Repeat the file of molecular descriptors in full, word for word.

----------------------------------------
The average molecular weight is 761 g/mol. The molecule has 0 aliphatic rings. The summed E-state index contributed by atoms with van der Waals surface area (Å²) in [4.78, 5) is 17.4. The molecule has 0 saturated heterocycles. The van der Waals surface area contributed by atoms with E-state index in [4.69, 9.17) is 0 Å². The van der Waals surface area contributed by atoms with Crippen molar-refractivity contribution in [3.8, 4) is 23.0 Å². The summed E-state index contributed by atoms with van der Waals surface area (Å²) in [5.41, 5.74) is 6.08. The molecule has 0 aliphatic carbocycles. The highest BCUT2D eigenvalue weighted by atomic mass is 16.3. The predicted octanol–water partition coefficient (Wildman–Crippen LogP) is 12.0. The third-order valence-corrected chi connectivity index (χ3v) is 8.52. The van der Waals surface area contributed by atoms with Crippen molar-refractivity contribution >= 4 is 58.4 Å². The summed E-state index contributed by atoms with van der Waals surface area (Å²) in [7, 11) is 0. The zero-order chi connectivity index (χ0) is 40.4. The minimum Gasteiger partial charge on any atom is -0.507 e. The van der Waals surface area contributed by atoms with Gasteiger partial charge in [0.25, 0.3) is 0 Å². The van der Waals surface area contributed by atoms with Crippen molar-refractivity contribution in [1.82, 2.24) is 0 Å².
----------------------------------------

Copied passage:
The average molecular weight is 761 g/mol. The molecule has 0 aliphatic rings. The summed E-state index contributed by atoms with van der Waals surface area (Å²) in [4.78, 5) is 17.4. The molecule has 0 saturated heterocycles. The van der Waals surface area contributed by atoms with E-state index in [4.69, 9.17) is 0 Å². The van der Waals surface area contributed by atoms with Crippen molar-refractivity contribution in [3.8, 4) is 23.0 Å². The summed E-state index contributed by atoms with van der Waals surface area (Å²) in [5.41, 5.74) is 6.08. The molecule has 0 aliphatic carbocycles. The highest BCUT2D eigenvalue weighted by atomic mass is 16.3. The predicted octanol–water partition coefficient (Wildman–Crippen LogP) is 12.0. The third-order valence-corrected chi connectivity index (χ3v) is 8.52. The van der Waals surface area contributed by atoms with Crippen molar-refractivity contribution >= 4 is 58.4 Å². The summed E-state index contributed by atoms with van der Waals surface area (Å²) in [7, 11) is 0. The zero-order chi connectivity index (χ0) is 40.4. The minimum Gasteiger partial charge on any atom is -0.507 e. The van der Waals surface area contributed by atoms with Gasteiger partial charge in [0.25, 0.3) is 0 Å². The van der Waals surface area contributed by atoms with Crippen molar-refractivity contribution in [1.82, 2.24) is 0 Å².